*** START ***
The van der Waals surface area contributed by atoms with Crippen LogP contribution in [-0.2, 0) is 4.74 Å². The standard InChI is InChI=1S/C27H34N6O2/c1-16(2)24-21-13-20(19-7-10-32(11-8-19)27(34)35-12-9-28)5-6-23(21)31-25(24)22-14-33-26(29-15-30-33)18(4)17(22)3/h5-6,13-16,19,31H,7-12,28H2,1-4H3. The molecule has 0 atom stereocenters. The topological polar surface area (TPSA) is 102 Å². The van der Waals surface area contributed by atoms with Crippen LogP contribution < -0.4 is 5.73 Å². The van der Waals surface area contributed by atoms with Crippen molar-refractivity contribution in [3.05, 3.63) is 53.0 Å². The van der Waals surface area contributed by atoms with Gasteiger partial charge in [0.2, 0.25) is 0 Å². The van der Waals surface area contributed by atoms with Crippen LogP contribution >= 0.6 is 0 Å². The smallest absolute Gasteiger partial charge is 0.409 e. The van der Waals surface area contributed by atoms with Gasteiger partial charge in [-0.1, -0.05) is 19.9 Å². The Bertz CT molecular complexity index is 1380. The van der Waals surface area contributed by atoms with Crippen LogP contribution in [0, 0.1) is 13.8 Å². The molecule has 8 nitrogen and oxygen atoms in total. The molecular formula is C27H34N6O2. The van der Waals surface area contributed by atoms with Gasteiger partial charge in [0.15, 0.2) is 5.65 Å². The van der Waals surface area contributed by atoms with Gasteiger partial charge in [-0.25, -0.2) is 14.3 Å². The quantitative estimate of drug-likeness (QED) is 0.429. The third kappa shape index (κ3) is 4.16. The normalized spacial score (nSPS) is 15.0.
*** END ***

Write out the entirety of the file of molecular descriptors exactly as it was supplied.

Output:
The van der Waals surface area contributed by atoms with Crippen LogP contribution in [-0.2, 0) is 4.74 Å². The standard InChI is InChI=1S/C27H34N6O2/c1-16(2)24-21-13-20(19-7-10-32(11-8-19)27(34)35-12-9-28)5-6-23(21)31-25(24)22-14-33-26(29-15-30-33)18(4)17(22)3/h5-6,13-16,19,31H,7-12,28H2,1-4H3. The molecule has 0 atom stereocenters. The topological polar surface area (TPSA) is 102 Å². The van der Waals surface area contributed by atoms with Crippen LogP contribution < -0.4 is 5.73 Å². The van der Waals surface area contributed by atoms with Crippen molar-refractivity contribution in [3.05, 3.63) is 53.0 Å². The van der Waals surface area contributed by atoms with Gasteiger partial charge in [0.2, 0.25) is 0 Å². The van der Waals surface area contributed by atoms with Crippen LogP contribution >= 0.6 is 0 Å². The smallest absolute Gasteiger partial charge is 0.409 e. The van der Waals surface area contributed by atoms with Gasteiger partial charge in [-0.1, -0.05) is 19.9 Å². The Bertz CT molecular complexity index is 1380. The van der Waals surface area contributed by atoms with Crippen LogP contribution in [0, 0.1) is 13.8 Å². The molecule has 8 nitrogen and oxygen atoms in total. The molecular formula is C27H34N6O2. The van der Waals surface area contributed by atoms with Gasteiger partial charge in [0.15, 0.2) is 5.65 Å². The van der Waals surface area contributed by atoms with Gasteiger partial charge in [-0.25, -0.2) is 14.3 Å². The quantitative estimate of drug-likeness (QED) is 0.429. The third kappa shape index (κ3) is 4.16. The normalized spacial score (nSPS) is 15.0.